Lifehouse approaches foundations for specific projects, not ongoing support. And fortunately, this nonprofit is based in a region with many foundations, as Inside Philanthropy often reports. (See our Bay Area guide to funders.) “Every week, we send grant proposals out," Moody says. "The Bothin Foundation has been very supportive over the years. The most recent grant they gave us was used to renovate a kitchen in one of our homes for people with disabilities, so that was quite significant. One of our donors is connected with the San Francisco foundation and we’ve got funds from them, as well.”

A 2016 award-winning documentary, Being Seen, about people living with disabilities, was produced by Potential SF in collaboration with Lifehouse.  The filmmakers are now challenging viewers to break down the barriers between the disabled and the rest of us by asking people to meet disabled people and post selfies on social media with them and write about the experience. The film is an eye opener. It’s still making the festival circuit and can be seen on the Lifehouse website, next to a donate button.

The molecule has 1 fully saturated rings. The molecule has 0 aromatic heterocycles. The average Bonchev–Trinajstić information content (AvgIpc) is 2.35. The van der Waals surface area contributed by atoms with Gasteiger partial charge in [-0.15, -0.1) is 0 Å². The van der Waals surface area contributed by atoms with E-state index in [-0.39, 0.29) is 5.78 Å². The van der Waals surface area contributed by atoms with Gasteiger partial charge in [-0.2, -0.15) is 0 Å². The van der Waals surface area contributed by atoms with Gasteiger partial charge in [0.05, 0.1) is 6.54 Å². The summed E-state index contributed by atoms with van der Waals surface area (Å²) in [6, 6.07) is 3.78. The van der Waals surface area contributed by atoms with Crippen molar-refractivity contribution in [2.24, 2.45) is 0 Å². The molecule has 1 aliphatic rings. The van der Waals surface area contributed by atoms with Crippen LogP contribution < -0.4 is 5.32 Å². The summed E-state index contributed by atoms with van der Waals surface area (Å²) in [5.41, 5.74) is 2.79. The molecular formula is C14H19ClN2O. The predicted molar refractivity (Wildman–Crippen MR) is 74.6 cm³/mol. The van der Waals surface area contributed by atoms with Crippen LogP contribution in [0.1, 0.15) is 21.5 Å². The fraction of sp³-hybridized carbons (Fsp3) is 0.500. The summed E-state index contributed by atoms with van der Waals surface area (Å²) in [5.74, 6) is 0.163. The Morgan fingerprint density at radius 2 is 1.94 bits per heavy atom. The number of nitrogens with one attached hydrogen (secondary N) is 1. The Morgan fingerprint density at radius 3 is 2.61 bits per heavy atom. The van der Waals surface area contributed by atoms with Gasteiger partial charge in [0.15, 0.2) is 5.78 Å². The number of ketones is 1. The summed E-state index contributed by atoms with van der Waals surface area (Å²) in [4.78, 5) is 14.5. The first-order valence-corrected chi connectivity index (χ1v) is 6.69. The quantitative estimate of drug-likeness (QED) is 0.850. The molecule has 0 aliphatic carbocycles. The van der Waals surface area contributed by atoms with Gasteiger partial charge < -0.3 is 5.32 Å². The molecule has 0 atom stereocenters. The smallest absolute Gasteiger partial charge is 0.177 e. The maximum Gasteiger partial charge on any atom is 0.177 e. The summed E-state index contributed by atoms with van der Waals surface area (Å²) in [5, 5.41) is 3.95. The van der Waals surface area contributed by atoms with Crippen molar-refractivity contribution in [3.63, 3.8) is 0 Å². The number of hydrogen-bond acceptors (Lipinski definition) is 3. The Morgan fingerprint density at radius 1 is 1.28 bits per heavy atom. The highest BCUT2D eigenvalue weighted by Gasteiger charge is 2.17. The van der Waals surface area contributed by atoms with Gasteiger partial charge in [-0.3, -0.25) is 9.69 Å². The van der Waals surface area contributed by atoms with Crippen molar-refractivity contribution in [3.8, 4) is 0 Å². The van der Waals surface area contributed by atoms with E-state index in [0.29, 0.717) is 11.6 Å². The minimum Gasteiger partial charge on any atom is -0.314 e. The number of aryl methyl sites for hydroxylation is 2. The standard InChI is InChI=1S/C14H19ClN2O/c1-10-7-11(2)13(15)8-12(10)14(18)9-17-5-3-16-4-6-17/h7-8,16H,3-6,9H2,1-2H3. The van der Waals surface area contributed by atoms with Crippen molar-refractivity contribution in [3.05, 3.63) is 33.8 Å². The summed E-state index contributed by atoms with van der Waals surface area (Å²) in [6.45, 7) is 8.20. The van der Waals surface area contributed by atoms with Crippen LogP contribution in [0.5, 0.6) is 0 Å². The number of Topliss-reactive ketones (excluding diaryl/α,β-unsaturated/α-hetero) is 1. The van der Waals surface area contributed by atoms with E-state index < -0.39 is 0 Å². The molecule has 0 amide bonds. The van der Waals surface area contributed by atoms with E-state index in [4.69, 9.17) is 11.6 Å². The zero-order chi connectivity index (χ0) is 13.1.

Lifehouse also cultivates bequests. “It’s really wonderful when that happens," Moody said. "Most of the time, it’s a big surprise. In one case, we received quite a large bequest—well, large for us—about $400,000 from someone who had just seen our work in the community. We had had no contact nor connection with that individual.”

Lifehouse actively seeks out other, smaller events it can participate in. One is the Bay Area Human Race, a local 5K event open to runners, walkers, dog walkers and wheelchair racers. Last year, the event raised $195,607.66 for dozens of local nonprofits.

What advice would Moody offer other nonprofits? “Really try to connect with your donors. Let them see what you’re doing. Show donors results. Most people want to be part of improving the lives of others.”